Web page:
Maguire also faced questions whether the White House sought to suppress the transcript. House Democrats have criticized him for withholding the complaint for weeks. The complaint was released Wednesday to Congress.

In the days following the phone call between Trump and Ukraine’s new president, senior White House officials intervened to “lock down” all records of the call. That’s according to the declassified whistleblower complaint released by the House intelligence committee.

The complaint says the whistleblower learned about the effort from “multiple U.S. officials.”

However, Maguire said he upheld his “responsibility to follow the law every step of the way” as he reviewed the complaint detailing Trump’s interactions with the president of Ukraine.

Furthermore, Maguire said he could not legally release the complaint because of executive privilege, which he added is a privilege he “did not have the authority to waive.” Maguire said he believes the matter is “unprecedented.”

House intelligence committee Chairman Schiff characterized President Donald Trump’s actions detailed by the whistleblower as reading like “a classic organized crime shakedown.

By coming forward, Schiff said the whistleblower showed “more of a dedication of country, more of an understanding of the president’s oath of office, than the president himself.”

“A collection of third-hand accounts,” says Trump press secretary

The White House claims the whistleblower’s complaint “shows nothing improper.” According to press secretary Stephanie Grisham: The complaint “is nothing more than a collection of third-hand accounts of events and cobbled-together press clippings.”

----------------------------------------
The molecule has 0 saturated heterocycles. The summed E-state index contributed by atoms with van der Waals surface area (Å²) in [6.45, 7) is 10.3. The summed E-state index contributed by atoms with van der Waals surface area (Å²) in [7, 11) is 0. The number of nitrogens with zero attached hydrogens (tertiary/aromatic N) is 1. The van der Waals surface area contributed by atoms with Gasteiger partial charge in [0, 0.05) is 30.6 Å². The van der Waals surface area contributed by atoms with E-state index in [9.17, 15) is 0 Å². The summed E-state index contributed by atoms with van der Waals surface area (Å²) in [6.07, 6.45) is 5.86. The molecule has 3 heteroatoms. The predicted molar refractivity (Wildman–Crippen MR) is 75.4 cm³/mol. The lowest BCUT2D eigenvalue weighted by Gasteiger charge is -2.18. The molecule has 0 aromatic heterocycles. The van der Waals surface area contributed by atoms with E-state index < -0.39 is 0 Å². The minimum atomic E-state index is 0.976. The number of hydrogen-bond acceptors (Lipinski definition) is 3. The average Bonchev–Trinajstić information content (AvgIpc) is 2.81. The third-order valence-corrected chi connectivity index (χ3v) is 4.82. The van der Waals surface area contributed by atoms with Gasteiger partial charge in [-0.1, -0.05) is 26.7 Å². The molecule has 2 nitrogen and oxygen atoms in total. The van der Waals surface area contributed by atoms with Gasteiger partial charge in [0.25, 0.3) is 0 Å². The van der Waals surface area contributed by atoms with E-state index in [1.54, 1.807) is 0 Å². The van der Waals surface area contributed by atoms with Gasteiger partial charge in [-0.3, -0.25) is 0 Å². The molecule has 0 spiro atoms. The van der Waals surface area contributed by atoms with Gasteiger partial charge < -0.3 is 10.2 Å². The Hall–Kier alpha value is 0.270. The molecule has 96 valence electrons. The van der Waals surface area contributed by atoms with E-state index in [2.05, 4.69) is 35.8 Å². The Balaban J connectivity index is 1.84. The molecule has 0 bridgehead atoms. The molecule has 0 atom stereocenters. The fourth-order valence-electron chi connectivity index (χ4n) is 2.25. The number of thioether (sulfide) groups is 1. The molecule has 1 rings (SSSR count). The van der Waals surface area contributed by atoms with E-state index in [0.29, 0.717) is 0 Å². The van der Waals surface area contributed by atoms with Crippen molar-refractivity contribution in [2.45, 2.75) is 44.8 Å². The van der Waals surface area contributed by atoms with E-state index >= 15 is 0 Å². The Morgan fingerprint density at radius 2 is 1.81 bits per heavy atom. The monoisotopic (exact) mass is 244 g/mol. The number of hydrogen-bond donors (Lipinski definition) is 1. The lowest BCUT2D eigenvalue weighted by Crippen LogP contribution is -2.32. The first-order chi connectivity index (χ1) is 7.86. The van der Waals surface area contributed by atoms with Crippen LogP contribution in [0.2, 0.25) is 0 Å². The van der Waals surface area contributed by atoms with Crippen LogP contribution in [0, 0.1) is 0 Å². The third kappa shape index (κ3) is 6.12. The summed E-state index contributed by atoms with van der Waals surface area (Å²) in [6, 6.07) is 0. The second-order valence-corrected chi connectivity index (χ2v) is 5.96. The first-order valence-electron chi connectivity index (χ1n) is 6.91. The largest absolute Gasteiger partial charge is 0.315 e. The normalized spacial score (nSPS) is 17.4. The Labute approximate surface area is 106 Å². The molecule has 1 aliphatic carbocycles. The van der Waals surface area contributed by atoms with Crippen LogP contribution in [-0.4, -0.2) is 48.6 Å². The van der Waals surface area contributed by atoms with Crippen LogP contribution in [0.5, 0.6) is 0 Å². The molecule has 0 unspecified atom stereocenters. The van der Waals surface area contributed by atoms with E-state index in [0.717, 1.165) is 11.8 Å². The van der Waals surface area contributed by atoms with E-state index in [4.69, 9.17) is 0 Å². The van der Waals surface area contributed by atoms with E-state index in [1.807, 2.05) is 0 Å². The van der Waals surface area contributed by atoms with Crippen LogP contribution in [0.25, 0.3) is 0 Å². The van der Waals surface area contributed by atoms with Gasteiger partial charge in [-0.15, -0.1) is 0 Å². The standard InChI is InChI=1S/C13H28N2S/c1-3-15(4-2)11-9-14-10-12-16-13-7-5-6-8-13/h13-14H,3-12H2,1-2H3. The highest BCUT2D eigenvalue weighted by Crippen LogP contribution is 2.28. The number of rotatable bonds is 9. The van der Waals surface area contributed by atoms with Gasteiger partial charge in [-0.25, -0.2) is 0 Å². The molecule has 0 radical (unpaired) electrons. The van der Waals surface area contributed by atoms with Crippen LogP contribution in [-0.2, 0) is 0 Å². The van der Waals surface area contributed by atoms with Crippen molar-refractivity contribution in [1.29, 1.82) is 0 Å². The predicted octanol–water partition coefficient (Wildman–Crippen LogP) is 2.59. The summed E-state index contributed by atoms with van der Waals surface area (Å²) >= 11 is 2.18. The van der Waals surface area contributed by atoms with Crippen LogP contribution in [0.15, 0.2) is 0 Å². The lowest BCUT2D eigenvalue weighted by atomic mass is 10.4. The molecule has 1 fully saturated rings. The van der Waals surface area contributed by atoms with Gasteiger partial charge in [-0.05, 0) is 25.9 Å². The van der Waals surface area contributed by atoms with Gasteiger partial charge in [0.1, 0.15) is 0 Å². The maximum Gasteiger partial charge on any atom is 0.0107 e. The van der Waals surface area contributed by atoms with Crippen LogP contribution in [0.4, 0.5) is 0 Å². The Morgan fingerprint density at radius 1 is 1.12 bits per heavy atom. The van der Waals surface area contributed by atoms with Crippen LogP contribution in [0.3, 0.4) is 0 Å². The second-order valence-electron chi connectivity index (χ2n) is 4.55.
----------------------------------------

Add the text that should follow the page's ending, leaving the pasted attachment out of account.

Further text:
Grisham added that Trump released a rough transcript of his call with the Ukranian president on Wednesday “because he has nothing to hide.”

While House Democrats who have read the document said it’s “deeply disturbing,” Grisham says, “The White House will continue to push back on the hysteria and false narratives being peddled by Democrats and many in the main stream media.”

Trump lawyer Rudy Giuliani’s role

The intelligence whistleblower’s account also raises concerns about Trump’s personal lawyer Rudy Giuliani’s role in seeking assistance from Ukraine to benefit the president’s 2020 reelection campaign

The redacted complaint suggests Ukrainian leadership was “led to believe” that a phone call between Trump and Zelenskiy was conditioned on whether the Ukrainian leader “showed willingness to ‘play ball'” on issues raised by Giuliani.

Giuliani had publicly stated his intention to secure from Ukraine derogatory information about former vice president Biden and his son Hunter.

The complaint also details concerns from U.S. officials about “Giuliani’s circumvention of national security decision making processes.”

Meanwhile, Secretary of State Mike Pompeo said the State Department has not engaged in any improper activity regarding Ukraine and is focused squarely on trying to help Kyiv combat corruption.

Pompeo told reporters on Thursday in New York that to the best of his knowledge all actions taken by State Department officials were “entirely appropriate.” He did not address claims from Giuliani, that the State Department instructed him to reach out to Ukrainian officials.

More must-read stories from Fortune:

A running list of questions on the impeachment inquiry, answered
3 allegations made in the declassified whistleblower complaint
What is CrowdStrike? Trump mentioned the company in his Ukraine call
—These are the key players in the Trump impeachment inquiry
—How impeachment momentum massively shifted among democrats
—The 25 most powerful women in politics